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Bell's palsy is a condition that causes sudden weakness in the muscles of the face on the side of the nerve supplying it. It occurs in any age group. In most cases it is self-limiting and significantly improves over a week. The affected side of the face appears to droop, deviation of the mouth while smiling and the eyelid doesn't close so most of the patients become susceptible to dry eyes and exposure keratopathy.
Bell's palsy is most commonly idiopathic there is no underlying cause, it is also known as acute peripheral facial nerve palsy of unknown cause. In upper motor neuron facial palsy, the weakness of the lower part of the face is very much greater than the upper part of the face. In the lower motor neuron type of Bell's palsy both the upper and lower part of the face are equally involved.
Bell's palsy can be upper motor neuron (UMN) type or lower motor neuron (LMN) type. It can occur at any age. There is no exact cause but according to the studies, it has been shown that the inflammation and the swelling of the facial supplying the facial muscles results in weakness of the affected side.
Signs and symptoms of bell's palsy usually improve within a month, and an almost full recovery is seen in about six weeks. Rarely do some people have symptoms for a longer duration. It's usually non-recurrent.
Bell's Palsy: Causes
The probable causes of the Bell's palsy include the following
Idiopathic − most of the patients occur without any underlying cause
Reactivation of the herpes simplex virus in the geniculate ganglion following herpes simplex virus in the geniculate ganglion
Chickenpox and shingles (Herpes zoster)
Mumps virus infection
Influenza-B causing flu
Bell's Palsy: Symptoms
The major symptoms of the bells palsy include the following
Mild weakness to paralysis of one side of the face
Facial droop and difficulty in making facial expressions, such as smiling, closing the eyelids
Because of the inability to close the eyelid patient presents with symptoms of dry eyes like foreign body sensation, itching of eyes, loss of corneal lustre, and exposure keratopathy.
Eye on the paralyzed side rolls upwards (bells phenomenon)
Heaviness or numbness of the face
Deviation of the mouth to the normal side while smiling
Pain around the jaw or in or behind the ear on the affected side
Increased sensitivity to the sound on the affected side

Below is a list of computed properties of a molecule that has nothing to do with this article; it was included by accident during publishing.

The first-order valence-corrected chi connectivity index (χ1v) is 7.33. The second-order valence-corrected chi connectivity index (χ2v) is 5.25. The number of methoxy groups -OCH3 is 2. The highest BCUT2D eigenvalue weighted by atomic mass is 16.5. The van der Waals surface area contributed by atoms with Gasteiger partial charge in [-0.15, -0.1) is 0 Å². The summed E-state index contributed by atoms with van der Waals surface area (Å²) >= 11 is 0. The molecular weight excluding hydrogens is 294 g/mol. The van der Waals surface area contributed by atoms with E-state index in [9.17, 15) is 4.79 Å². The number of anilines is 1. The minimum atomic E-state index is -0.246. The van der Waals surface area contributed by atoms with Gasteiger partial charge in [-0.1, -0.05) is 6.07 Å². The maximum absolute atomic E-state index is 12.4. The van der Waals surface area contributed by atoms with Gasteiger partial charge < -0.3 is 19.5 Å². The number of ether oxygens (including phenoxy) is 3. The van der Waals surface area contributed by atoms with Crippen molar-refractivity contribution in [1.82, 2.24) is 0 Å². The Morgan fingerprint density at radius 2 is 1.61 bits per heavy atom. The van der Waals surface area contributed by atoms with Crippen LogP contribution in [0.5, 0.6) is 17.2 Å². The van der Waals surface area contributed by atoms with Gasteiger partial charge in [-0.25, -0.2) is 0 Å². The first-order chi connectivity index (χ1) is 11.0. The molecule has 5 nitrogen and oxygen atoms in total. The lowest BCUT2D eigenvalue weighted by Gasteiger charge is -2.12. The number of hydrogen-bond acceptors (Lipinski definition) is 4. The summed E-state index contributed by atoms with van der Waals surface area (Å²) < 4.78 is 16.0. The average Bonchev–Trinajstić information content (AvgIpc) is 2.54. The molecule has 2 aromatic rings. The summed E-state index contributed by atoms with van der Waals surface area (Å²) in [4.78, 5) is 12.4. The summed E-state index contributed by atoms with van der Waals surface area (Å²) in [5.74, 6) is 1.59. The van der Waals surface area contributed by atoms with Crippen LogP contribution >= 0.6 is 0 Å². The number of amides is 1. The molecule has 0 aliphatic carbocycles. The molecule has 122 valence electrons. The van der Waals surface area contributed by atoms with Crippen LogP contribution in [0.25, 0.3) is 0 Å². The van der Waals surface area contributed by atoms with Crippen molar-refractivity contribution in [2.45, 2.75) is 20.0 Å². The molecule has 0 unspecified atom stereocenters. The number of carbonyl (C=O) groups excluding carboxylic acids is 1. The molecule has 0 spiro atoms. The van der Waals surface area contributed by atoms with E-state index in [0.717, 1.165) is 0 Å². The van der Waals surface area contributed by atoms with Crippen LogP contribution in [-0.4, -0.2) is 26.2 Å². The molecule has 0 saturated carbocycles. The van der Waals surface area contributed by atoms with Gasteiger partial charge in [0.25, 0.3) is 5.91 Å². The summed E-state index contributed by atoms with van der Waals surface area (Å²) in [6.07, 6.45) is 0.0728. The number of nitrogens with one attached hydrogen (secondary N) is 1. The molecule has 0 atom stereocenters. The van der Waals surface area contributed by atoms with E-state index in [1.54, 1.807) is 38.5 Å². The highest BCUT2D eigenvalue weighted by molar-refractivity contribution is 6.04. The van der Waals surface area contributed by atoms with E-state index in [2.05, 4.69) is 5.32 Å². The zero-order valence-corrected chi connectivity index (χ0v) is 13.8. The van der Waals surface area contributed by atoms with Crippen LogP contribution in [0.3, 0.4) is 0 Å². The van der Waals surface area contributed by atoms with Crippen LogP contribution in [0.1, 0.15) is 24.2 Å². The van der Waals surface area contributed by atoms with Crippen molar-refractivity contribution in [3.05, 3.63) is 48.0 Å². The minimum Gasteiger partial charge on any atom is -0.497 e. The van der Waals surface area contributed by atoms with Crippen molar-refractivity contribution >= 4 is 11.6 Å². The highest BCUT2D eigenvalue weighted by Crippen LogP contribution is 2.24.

A decrease in the ability to taste
Changes in the number of tears or saliva production
No forehead wrinkles are formed on the affected side when the forehead is raised
Bell's Palsy: Risk Factors
Bell's palsy occurs more often in −
Pregnant women, especially during the third trimester or who are in the first week after giving birth
People having upper respiratory tract infections, such as flu or cold.
Diabetes and hypertension
Patients with preceding viral infection
Family history of Bell's palsy
Bell's Palsy: Diagnosis
History of onset of symptoms is used to diagnose Bell's palsy
Observation of the patient confirms the diagnosis
Electromyography can be done; this test assesses the amount of nerve damage and its severity. It measures the electrical activity of the muscle in response to the stimulation and the nature of the speed of the conduction of the electrical impulses along the nerve
Nerve excitability test can be done, in this minimum electrical stimulus required to produce visible muscle contraction is tested
Trigeminal blink reflex to study the intracranial pathway
Imaging scans like Magnetic resonance imaging or computerized tomography
May be needed to rule out other possible causes of pressure on the nerve such as a facial tumor skull fracture.
Bell's Palsy: Treatment
Conservative Treatment includes the following
The mainstay of the treatment is corticosteroid therapy to decrease the inflammation on the nerve, prednisolone is the most commonly given drug given in the dose of 1mg/kg/Bw/day.
Acyclovir is given in cases of herpes infection
Eye care to prevent dry eyes, maintenance of lubrication of the eyes with artificial tear supplements, eye patch during the night while sleeping
Physiotherapy is beneficial in some patients to maintain muscle tone
Electrical stimulation to maintain muscle tone
Surgical Treatment includes the following −
Recently nerve transfer has also been tried
Functional facial plastic surgeries for nonrecovery patients
Bell's Palsy: Prevention
There are no studies or no known methods to prevent the Bell's palsy. The condition which causes the immune system to decrease should be checked properly.
Diabetes, immune deficiency state, Hypertension, and previous history of viral illness should be monitored closely and proper follow-up should be done. Proper medical advice should be taken if these conditions are seen in an individual.
Bell's palsy is the weakness of the facial muscles caused due to damage to the seventh cranial nerve, i.e., the facial nerve. It occurs at any age, and there is no proper known cause, but the palsy is self-limiting, responds well to corticosteroids.
About 71% of the patients with bell's palsy have complete functional recovery within six months;it can be easily diagnosed and managed. One can diagnose the bells palsy based on the presentation most of the time investigations are not necessary unless indicated.
Old age, patients having hypertension, diabetes mellitus, Impairment of taste, and complete facial weakness may hinder the recovery of the patient. About 20% of the patients may have incomplete recovery and residual effect.
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